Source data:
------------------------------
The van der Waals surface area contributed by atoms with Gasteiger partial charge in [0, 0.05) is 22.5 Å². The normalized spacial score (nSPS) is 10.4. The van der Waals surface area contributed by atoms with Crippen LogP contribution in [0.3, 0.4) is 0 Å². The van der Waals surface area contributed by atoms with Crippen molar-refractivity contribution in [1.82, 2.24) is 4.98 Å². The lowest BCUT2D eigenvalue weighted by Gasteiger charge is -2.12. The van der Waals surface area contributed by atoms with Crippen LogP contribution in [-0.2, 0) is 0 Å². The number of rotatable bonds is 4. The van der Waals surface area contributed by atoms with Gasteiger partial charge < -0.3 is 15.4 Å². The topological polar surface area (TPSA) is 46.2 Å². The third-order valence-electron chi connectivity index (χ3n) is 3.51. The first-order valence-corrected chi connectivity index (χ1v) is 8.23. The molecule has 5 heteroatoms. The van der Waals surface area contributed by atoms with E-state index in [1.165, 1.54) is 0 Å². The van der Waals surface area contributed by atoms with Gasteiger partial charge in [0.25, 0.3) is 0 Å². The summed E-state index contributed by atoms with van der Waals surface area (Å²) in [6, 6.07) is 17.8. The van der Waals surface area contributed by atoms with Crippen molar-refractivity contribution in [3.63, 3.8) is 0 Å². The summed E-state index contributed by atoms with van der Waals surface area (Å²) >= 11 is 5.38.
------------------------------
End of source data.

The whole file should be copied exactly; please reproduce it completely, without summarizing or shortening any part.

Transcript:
The van der Waals surface area contributed by atoms with Gasteiger partial charge in [0, 0.05) is 22.5 Å². The normalized spacial score (nSPS) is 10.4. The van der Waals surface area contributed by atoms with Crippen LogP contribution in [0.3, 0.4) is 0 Å². The van der Waals surface area contributed by atoms with Crippen molar-refractivity contribution in [1.82, 2.24) is 4.98 Å². The lowest BCUT2D eigenvalue weighted by Gasteiger charge is -2.12. The van der Waals surface area contributed by atoms with Crippen LogP contribution in [-0.2, 0) is 0 Å². The number of rotatable bonds is 4. The van der Waals surface area contributed by atoms with Gasteiger partial charge < -0.3 is 15.4 Å². The topological polar surface area (TPSA) is 46.2 Å². The third-order valence-electron chi connectivity index (χ3n) is 3.51. The first-order valence-corrected chi connectivity index (χ1v) is 8.23. The molecule has 5 heteroatoms. The van der Waals surface area contributed by atoms with E-state index in [1.165, 1.54) is 0 Å². The van der Waals surface area contributed by atoms with Gasteiger partial charge in [0.25, 0.3) is 0 Å². The summed E-state index contributed by atoms with van der Waals surface area (Å²) in [6, 6.07) is 17.8. The van der Waals surface area contributed by atoms with Crippen molar-refractivity contribution in [3.63, 3.8) is 0 Å². The summed E-state index contributed by atoms with van der Waals surface area (Å²) >= 11 is 5.38.